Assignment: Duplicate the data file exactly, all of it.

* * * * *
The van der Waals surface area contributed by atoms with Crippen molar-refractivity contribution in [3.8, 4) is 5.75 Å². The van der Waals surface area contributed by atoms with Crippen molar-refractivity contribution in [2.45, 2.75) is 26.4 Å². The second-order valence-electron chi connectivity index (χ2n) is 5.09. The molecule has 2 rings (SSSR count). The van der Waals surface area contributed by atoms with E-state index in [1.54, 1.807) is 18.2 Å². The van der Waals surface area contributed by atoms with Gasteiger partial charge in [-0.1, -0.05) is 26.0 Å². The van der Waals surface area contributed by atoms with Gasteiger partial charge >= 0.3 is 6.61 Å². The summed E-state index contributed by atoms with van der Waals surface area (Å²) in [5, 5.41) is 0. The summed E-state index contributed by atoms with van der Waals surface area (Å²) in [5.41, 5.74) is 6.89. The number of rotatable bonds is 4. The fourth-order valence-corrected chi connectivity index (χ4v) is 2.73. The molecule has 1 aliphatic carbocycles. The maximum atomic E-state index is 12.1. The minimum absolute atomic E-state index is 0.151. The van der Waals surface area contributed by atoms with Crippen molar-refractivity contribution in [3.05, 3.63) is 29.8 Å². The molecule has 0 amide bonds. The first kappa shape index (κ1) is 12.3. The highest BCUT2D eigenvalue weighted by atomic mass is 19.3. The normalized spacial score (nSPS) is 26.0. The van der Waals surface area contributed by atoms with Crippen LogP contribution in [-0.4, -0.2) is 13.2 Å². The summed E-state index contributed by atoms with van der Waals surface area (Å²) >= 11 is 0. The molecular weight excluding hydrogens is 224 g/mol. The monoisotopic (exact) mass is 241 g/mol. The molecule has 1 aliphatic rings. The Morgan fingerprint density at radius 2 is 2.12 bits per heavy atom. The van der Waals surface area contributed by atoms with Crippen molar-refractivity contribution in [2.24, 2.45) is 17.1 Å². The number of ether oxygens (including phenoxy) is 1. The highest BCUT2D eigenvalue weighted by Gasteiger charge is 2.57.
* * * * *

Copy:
The van der Waals surface area contributed by atoms with Crippen molar-refractivity contribution in [3.8, 4) is 5.75 Å². The van der Waals surface area contributed by atoms with Crippen molar-refractivity contribution in [2.45, 2.75) is 26.4 Å². The second-order valence-electron chi connectivity index (χ2n) is 5.09. The molecule has 2 rings (SSSR count). The van der Waals surface area contributed by atoms with E-state index in [1.54, 1.807) is 18.2 Å². The van der Waals surface area contributed by atoms with Gasteiger partial charge in [-0.1, -0.05) is 26.0 Å². The van der Waals surface area contributed by atoms with Gasteiger partial charge >= 0.3 is 6.61 Å². The summed E-state index contributed by atoms with van der Waals surface area (Å²) in [5, 5.41) is 0. The summed E-state index contributed by atoms with van der Waals surface area (Å²) in [5.41, 5.74) is 6.89. The number of rotatable bonds is 4. The fourth-order valence-corrected chi connectivity index (χ4v) is 2.73. The molecule has 1 aliphatic carbocycles. The maximum atomic E-state index is 12.1. The minimum absolute atomic E-state index is 0.151. The van der Waals surface area contributed by atoms with Crippen molar-refractivity contribution in [3.05, 3.63) is 29.8 Å². The molecule has 0 amide bonds. The first kappa shape index (κ1) is 12.3. The highest BCUT2D eigenvalue weighted by atomic mass is 19.3. The normalized spacial score (nSPS) is 26.0. The van der Waals surface area contributed by atoms with Crippen LogP contribution in [-0.4, -0.2) is 13.2 Å². The summed E-state index contributed by atoms with van der Waals surface area (Å²) >= 11 is 0. The molecular weight excluding hydrogens is 224 g/mol. The monoisotopic (exact) mass is 241 g/mol. The molecule has 1 aliphatic rings. The Morgan fingerprint density at radius 2 is 2.12 bits per heavy atom. The van der Waals surface area contributed by atoms with Crippen molar-refractivity contribution in [2.24, 2.45) is 17.1 Å². The number of ether oxygens (including phenoxy) is 1. The highest BCUT2D eigenvalue weighted by Gasteiger charge is 2.57.